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Wed, Jun 01, 2005

Fallout From FedEx Crash Creates NTSB Recommendation for Fire/Rescue

Following the December 18, 2003 crash of a Federal Express MD-10 at Memphis International Airport, the NTSB has established a set of recommendations as a result of the fire and rescue issues that resulted.

The Boeing MD-10-10F (MD-10),1 N364FE, crashed while landing at Memphis International Airport (MEM), Memphis, Tennessee. The right main landing gear collapsed after touchdown on runway 36R, and the airplane veered off the right side of the runway. After the gear collapsed, a fire developed on the right side of the airplane.

Of the two flight crewmembers and five nonrevenue FedEx pilots on board the airplane, the first officer and one nonrevenue pilot received minor injuries during the evacuation. The post-crash fire destroyed the airplane’s right wing and portions of the right side of the fuselage. Flight 647 departed from Metropolitan Oakland International Airport, Oakland, California, about 0832 (0632 Pacific standard time) and was operating under the provisions of 14 Code of Federal Regulations (CFR) Part 121 on an instrument flight rules flight plan.

The National Transportation Safety Board determined that the probable causes of the accident were 1) the first officer’s failure to properly apply crosswind landing techniques to align the airplane with the runway centerline and to properly arrest the airplane’s descent rate (flare) before the airplane touched down; and 2) the captain’s failure to adequately monitor the first officer’s performance and command or initiate corrective action during the final approach and landing.

Other issues identified during the course of this investigation resulted in the following set of recommendations: Safety Recommendations A-05-14 through -18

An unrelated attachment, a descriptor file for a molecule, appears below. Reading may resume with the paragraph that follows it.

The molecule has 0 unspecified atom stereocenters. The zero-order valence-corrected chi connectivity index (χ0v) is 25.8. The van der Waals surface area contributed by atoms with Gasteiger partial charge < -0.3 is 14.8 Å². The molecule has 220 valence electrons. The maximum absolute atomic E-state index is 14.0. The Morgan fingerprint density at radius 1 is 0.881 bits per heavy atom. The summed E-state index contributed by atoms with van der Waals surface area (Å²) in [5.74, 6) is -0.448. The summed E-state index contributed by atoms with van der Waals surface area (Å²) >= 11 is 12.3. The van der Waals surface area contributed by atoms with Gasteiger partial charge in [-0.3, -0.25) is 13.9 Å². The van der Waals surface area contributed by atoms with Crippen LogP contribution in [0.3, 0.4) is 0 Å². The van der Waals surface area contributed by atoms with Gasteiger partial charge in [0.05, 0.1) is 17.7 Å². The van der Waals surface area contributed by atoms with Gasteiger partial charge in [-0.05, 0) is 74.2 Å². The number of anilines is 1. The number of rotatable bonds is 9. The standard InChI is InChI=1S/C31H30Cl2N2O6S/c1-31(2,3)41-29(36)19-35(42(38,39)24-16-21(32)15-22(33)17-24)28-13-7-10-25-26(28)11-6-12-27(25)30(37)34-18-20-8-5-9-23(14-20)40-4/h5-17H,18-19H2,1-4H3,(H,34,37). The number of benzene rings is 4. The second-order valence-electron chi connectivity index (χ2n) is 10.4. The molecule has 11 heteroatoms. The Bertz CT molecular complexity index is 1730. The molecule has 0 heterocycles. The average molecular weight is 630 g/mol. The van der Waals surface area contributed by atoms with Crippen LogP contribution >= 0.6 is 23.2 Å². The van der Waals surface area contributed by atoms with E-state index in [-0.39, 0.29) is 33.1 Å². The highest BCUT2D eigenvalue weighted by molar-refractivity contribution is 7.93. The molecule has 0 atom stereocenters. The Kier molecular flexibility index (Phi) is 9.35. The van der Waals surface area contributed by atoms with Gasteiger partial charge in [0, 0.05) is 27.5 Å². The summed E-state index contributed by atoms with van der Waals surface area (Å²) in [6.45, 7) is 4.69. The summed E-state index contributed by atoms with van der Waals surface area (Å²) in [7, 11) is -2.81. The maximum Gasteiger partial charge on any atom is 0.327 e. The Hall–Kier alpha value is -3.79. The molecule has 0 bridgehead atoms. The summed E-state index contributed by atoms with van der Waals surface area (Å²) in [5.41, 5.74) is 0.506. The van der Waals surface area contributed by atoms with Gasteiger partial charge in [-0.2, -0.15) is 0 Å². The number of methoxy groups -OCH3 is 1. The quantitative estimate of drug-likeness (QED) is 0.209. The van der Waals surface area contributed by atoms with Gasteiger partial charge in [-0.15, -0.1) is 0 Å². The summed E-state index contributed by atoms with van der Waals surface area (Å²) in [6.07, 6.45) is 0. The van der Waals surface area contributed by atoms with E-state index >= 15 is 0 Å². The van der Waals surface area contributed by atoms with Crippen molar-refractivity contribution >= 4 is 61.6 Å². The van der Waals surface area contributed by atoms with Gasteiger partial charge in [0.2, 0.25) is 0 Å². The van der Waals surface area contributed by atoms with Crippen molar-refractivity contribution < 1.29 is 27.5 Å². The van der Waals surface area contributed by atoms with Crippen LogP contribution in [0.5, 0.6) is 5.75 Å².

The National Transportation Safety Board recommends that the Federal Aviation Administration:

  • Require all 14 Code of Federal Regulations Part 121 air carrier operators to establish programs for flight crewmembers who have demonstrated performance deficiencies or experienced failures in the training environment that would require a review of their whole performance history at the company and administer additional oversight and training to ensure that performance deficiencies are addressed and corrected. (A-05-014)
  • Amend the emergency exit training information contained in the flight crew and cabin crew sections in Federal Aviation Administration Order 8400.10, Air Transportation Aviation Inspectors Handbook, to make the emergency exit door/slide training described in the flight crew section as comprehensive as the cabin crew emergency training section of the principal operations inspector handbook. (A-05-015)
  • Verify that all 14 Code of Federal Regulations (CFR) Part 121 operators emergency door/slide trainers are configured to accurately represent the actual airplane exit door/slide and that their flight crew emergency exit door/slide training provides the intended hands-on emergency procedures training as described in 14 CFR 121.417, to include pulling the manual inflation handle. (A-05-016)
  • Inform all air traffic control tower controllers of the circumstances of this accident, including the need to ensure that aircraft rescue and firefighting (ARFF) vehicles are not delayed without good cause when en route to an emergency and the need to relay the number of airplane occupants to ARFF responders. (A-05-017)
  • In cooperation with the Memphis/Shelby County Airport Authority and Memphis Fire Department, modify the November 1, 2001, letter of agreement, titled, Airport Emergency Procedures, to fully describe the protocol to be used for emergency responses, including Rural/Metro Fire Department aircraft rescue and firefighting equipment and personnel. (A-05-018)

FMI: www.ntsb.gov/recs/letters/2005/A05_14_18.pdf

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